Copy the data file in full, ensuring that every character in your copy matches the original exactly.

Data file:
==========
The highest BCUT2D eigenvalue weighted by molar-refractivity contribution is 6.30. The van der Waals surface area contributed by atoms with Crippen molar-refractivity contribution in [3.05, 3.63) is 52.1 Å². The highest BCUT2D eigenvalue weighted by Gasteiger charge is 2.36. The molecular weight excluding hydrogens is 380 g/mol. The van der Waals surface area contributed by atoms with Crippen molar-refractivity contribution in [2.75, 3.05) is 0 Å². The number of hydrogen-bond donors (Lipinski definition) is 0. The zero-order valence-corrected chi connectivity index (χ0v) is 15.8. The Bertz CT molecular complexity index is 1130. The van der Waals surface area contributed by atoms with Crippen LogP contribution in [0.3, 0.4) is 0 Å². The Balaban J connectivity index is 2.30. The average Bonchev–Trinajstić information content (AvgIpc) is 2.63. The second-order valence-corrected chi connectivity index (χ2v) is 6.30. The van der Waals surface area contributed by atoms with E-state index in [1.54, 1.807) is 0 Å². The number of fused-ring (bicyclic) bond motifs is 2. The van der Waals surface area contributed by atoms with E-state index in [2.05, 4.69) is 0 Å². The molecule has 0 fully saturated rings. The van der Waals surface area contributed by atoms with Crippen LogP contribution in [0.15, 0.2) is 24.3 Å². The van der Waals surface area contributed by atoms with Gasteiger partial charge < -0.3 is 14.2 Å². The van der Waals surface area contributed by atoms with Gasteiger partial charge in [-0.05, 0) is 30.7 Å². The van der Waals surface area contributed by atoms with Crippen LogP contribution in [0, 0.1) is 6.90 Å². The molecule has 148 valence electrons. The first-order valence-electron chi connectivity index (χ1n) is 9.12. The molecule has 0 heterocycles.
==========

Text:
The highest BCUT2D eigenvalue weighted by molar-refractivity contribution is 6.30. The van der Waals surface area contributed by atoms with Crippen molar-refractivity contribution in [3.05, 3.63) is 52.1 Å². The highest BCUT2D eigenvalue weighted by Gasteiger charge is 2.36. The molecular weight excluding hydrogens is 380 g/mol. The van der Waals surface area contributed by atoms with Crippen molar-refractivity contribution in [2.75, 3.05) is 0 Å². The number of hydrogen-bond donors (Lipinski definition) is 0. The zero-order valence-corrected chi connectivity index (χ0v) is 15.8. The Bertz CT molecular complexity index is 1130. The van der Waals surface area contributed by atoms with Crippen LogP contribution in [0.3, 0.4) is 0 Å². The Balaban J connectivity index is 2.30. The average Bonchev–Trinajstić information content (AvgIpc) is 2.63. The second-order valence-corrected chi connectivity index (χ2v) is 6.30. The van der Waals surface area contributed by atoms with E-state index in [1.54, 1.807) is 0 Å². The number of fused-ring (bicyclic) bond motifs is 2. The van der Waals surface area contributed by atoms with E-state index in [2.05, 4.69) is 0 Å². The molecule has 0 fully saturated rings. The van der Waals surface area contributed by atoms with Crippen LogP contribution in [0.15, 0.2) is 24.3 Å². The van der Waals surface area contributed by atoms with Gasteiger partial charge < -0.3 is 14.2 Å². The van der Waals surface area contributed by atoms with Gasteiger partial charge in [-0.05, 0) is 30.7 Å². The van der Waals surface area contributed by atoms with Crippen LogP contribution in [0, 0.1) is 6.90 Å². The molecule has 148 valence electrons. The first-order valence-electron chi connectivity index (χ1n) is 9.12. The molecule has 0 heterocycles.